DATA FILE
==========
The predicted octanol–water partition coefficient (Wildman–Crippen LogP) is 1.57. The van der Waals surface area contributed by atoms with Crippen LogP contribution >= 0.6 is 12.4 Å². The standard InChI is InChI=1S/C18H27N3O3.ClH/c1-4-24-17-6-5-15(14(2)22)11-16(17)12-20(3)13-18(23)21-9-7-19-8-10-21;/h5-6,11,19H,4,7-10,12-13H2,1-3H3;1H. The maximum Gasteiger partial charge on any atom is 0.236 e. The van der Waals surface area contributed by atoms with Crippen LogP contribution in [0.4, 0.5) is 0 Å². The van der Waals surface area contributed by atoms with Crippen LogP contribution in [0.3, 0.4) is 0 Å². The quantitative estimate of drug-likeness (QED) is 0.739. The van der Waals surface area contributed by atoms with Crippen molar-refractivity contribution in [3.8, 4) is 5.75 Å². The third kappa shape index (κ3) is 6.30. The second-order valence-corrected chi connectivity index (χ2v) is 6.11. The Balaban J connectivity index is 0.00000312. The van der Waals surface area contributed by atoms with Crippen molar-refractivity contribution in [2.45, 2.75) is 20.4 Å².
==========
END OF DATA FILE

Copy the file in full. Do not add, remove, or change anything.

The predicted octanol–water partition coefficient (Wildman–Crippen LogP) is 1.57. The van der Waals surface area contributed by atoms with Crippen LogP contribution >= 0.6 is 12.4 Å². The standard InChI is InChI=1S/C18H27N3O3.ClH/c1-4-24-17-6-5-15(14(2)22)11-16(17)12-20(3)13-18(23)21-9-7-19-8-10-21;/h5-6,11,19H,4,7-10,12-13H2,1-3H3;1H. The maximum Gasteiger partial charge on any atom is 0.236 e. The van der Waals surface area contributed by atoms with Crippen LogP contribution in [0.4, 0.5) is 0 Å². The van der Waals surface area contributed by atoms with Crippen LogP contribution in [0.3, 0.4) is 0 Å². The quantitative estimate of drug-likeness (QED) is 0.739. The van der Waals surface area contributed by atoms with Crippen molar-refractivity contribution in [3.8, 4) is 5.75 Å². The third kappa shape index (κ3) is 6.30. The second-order valence-corrected chi connectivity index (χ2v) is 6.11. The Balaban J connectivity index is 0.00000312. The van der Waals surface area contributed by atoms with Crippen molar-refractivity contribution in [2.45, 2.75) is 20.4 Å².